Pietrasanta is a small town in the province of Lucca and is one of Italy's most famous towns for the production of marble sculpture. The name of the town, literally translated means "sacred rock", and with good reason.
Pietrasanta has served as a sanctuary for international sculptors and artists for six centuries and it was here, in the lofty quarters of the city’s palazzi, that Michelangelo, Henry Moore, and, more recently, Fernando Botero chose to set up their residence, in part due to the town’s proximity to the marble quarries of Carrara.
Pietrasanta is quite different than its neighbours, like Camaiore and others whose streets follow a more circular pattern. Pietrasanta has straight and narrow streets that follow a Roman grid layout (unusual the Tuscan villages in these parts), and has maintained its status not only as one of this regions most beautiful towns, but also as on of Tuscany's most creative epicentres.
There are more than 15 contemporary art galleries in Pietrasanta—including Galleria La Subbia (11 Via Padre Eugenio Barsanti; 39-335/586-4558) and Galleria Tega (56 Via Provinciale Vallecchia; 39-0584/793-940), where you can see works by renowned Tuscan artist Sandro Chia and avant-garde duo Christo and Jeanne-Claude—have opened in the town’s historic neighborhood.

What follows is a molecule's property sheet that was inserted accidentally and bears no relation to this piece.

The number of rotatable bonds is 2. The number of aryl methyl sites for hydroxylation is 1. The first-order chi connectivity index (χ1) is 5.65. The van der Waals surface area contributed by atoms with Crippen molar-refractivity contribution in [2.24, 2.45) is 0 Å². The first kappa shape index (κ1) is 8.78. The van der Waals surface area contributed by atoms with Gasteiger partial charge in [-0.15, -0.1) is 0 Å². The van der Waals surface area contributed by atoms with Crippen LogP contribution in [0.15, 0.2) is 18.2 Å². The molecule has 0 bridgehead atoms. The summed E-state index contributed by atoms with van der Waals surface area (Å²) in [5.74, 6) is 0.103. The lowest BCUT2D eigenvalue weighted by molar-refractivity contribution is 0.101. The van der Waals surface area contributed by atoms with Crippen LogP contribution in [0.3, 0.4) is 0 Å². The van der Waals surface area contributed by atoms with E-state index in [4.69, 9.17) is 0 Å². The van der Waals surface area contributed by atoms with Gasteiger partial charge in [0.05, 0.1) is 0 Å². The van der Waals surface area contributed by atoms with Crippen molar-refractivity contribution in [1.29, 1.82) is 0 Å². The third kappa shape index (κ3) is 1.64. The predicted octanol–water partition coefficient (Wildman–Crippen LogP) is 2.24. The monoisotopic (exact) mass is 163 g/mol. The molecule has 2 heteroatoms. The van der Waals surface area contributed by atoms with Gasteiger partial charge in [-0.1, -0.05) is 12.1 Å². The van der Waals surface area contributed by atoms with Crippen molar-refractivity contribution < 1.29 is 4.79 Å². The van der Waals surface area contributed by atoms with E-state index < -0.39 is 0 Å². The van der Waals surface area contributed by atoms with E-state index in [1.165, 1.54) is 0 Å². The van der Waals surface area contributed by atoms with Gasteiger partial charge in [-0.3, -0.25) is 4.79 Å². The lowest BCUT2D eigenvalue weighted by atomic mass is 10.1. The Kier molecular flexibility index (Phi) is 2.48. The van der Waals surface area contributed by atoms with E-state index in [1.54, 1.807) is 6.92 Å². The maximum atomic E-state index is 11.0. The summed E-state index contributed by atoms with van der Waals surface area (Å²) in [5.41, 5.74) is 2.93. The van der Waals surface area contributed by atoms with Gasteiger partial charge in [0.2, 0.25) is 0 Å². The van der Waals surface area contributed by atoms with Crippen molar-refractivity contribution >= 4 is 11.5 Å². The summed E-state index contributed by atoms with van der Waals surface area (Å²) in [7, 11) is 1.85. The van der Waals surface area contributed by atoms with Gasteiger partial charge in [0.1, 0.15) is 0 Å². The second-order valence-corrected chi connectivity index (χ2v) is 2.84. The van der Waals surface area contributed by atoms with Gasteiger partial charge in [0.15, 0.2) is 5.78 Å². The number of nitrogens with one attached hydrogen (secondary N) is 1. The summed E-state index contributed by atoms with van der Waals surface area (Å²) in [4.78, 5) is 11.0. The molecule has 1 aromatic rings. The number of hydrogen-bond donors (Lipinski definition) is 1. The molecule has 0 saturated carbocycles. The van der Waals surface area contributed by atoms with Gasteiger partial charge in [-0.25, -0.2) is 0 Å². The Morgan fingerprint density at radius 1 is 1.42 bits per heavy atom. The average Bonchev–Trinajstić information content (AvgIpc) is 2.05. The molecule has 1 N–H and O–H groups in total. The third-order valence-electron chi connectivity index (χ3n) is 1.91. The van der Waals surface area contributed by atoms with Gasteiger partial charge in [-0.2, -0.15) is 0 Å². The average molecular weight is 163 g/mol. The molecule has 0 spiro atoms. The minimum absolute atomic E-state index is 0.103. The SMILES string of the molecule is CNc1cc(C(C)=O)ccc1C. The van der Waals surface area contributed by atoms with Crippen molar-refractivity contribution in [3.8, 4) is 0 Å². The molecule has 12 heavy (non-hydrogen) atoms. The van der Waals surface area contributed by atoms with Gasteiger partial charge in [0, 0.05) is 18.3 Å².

The season for some of the towns most prolific gallery exhibitions is from June through September. Pietrasanta, however, is more than simply an artists’ colony.
Not 10 minutes away from the historical town, the town's Marina offers sandy white beaches, that are virtually undiscovered by foreigners. There are several lidos which dot the shores from May to October and relaxing at any one of them, can make for a great weekend getaway. Vacationing Florentines and Milanese already know Pietrasanta well and you will find the shores at Pietrasanta and the town itself quite populated during the summer particularly on the weekends. From spring to late fall however, chances are that you may have the beaches entirely to yourself, although in recent years, a a slew of stylish restaurants, boutiques, and hotels have opened and continue to draw people from the neighbouring Tuscan towns and all over Italy.
Despite this flurry of activity, Pietrasanta has maintained its charm and this artistic seaside community keeps its village character in tact, making for a perfect balance between the ancient masters who found peace here and the contemporary artists of the 21st century which continue to find inspiration in these same streets and along these same shores.